A Conversation with Hole

The New Puritan ReView
Minneapolis, MN
July 1991

Exploring the creative process that connects performing artists with writers and readers alike.

[This is pretty much the pre-edited, raw interview / conversation; most of which ended up in the published article, as it appears here.]

“The mouth of a woman is a deep pit.”
Proverbs 21:7
[ – lifted from the Hole press kit]

If the mouth we’re talking about belongs to Courtney Love, you’d better watch your step, my friend. The dangers of placing one’s feet in one’s own mouth are apparent enough. On Independence Day [appropriately enough], this writer examines a Hole that is greater than the sum of it’s (counter)parts. The participants were/are: Courtney Love: vocals/guitar, Jill Emore: bass, Eric Erlandson: lead guitar, Carolyn Rue: drums.

Q A band name like Hole is certainly subject to many different interpretations, would you offer your own?

A Courtney: The name Hole came to me one night – I made it up – and it connotes an abyss, an emptiness inside of a person. Even Madonna said in some interview, “my mother is gone and thus I have a huge hole to feed”. She took the words out of my mouth – Madonna is wont to do that. It just connotes an emptiness, it doesn’t have anything to do with… uh, the other thing – but… whatever, people can think that. I like a little controversy with my breakfast.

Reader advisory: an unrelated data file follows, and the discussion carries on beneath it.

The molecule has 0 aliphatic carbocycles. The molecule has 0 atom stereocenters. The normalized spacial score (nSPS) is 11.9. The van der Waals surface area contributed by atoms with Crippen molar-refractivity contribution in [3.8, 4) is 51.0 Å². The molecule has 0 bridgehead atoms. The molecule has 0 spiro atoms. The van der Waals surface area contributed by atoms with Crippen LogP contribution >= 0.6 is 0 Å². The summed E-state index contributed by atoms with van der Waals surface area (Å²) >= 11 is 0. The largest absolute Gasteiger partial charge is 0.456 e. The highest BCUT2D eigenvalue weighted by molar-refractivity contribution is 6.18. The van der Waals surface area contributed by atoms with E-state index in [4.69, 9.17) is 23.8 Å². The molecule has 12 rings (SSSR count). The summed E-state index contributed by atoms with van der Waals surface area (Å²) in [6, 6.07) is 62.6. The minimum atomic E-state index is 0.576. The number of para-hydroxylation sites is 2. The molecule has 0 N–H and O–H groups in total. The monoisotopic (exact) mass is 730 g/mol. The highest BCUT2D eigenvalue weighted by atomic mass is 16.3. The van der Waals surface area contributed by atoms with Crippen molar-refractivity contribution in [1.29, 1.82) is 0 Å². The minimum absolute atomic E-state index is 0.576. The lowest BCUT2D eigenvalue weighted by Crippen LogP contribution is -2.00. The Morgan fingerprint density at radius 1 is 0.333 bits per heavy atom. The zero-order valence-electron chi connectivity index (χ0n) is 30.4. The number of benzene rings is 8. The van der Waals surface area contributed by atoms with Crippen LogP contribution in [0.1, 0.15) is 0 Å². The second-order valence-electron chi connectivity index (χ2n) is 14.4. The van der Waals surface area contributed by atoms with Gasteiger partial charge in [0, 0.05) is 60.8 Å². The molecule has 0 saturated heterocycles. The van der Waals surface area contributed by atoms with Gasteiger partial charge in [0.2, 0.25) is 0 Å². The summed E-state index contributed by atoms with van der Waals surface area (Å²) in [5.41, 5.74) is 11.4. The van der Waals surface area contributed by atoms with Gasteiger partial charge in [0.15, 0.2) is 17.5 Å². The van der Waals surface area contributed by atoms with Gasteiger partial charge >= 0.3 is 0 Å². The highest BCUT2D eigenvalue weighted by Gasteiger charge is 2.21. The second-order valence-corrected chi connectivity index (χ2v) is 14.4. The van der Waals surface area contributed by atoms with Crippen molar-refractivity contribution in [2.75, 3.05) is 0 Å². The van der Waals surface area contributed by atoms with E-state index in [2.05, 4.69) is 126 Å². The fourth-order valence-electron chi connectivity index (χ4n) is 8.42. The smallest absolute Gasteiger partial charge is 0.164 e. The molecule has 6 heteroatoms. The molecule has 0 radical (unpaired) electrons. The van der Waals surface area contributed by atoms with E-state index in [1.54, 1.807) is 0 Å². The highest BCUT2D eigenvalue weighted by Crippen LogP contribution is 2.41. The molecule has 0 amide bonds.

Q Well at any rate you don’t write very much about “that other thing” in your songs.

A Courtney: I don’t write a lot about boy/girl relationships, because… I don’t know, maybe I just haven’t had one exciting enough in a long time. Usually when I write stuff about boys, I look at it later and I’m always embarrassed by it. And the stuff I write about… other things – relationships with people, that aren’t romantic, or impurities in my own self, things about myself I hate – when I write about that kind of stuff I get more interested in it, and a year later it still holds up to me. A lot of the time I’ll write in a third person, but it will be about me.

I wrote a song called “Teenage Whore” and I told them [band members] what it was fundamentally about, and I asked them…’cause we’re all, basically politically correct in a warped sort of way… sometimes if I have something that I think might disturb them – you know. But I don’t write the music – we all write the music.

A Jill: We’re first and foremost… a band.

A Courtney: Yeah, because I’m more notorious in certain places – like Minnesota, but really not other places so much – people tend to concentrate a lot on me, but it’s not the way it is.

A Caroline: I really like the lyrics. I feel like she’s my sister, and I’m proud of her. I like them.

Q What are some of your favorite topics to write about?

A Courtney: Some of it’s about religion. A lot of it’s about different kinds of self-loathing. I mean, there’s different kinds of things I aspire to – lyrically, I’m talking about, you know – stances people have, value systems people have that I’m opposed to. It’s my right to write about what I want, what I disagree with and what I agree with, and that’s a right I exercsize as a musician and as an artist. Some of the songs aren’t written with me as the center of the universe, a lot of them are written about women – certain women – that I know.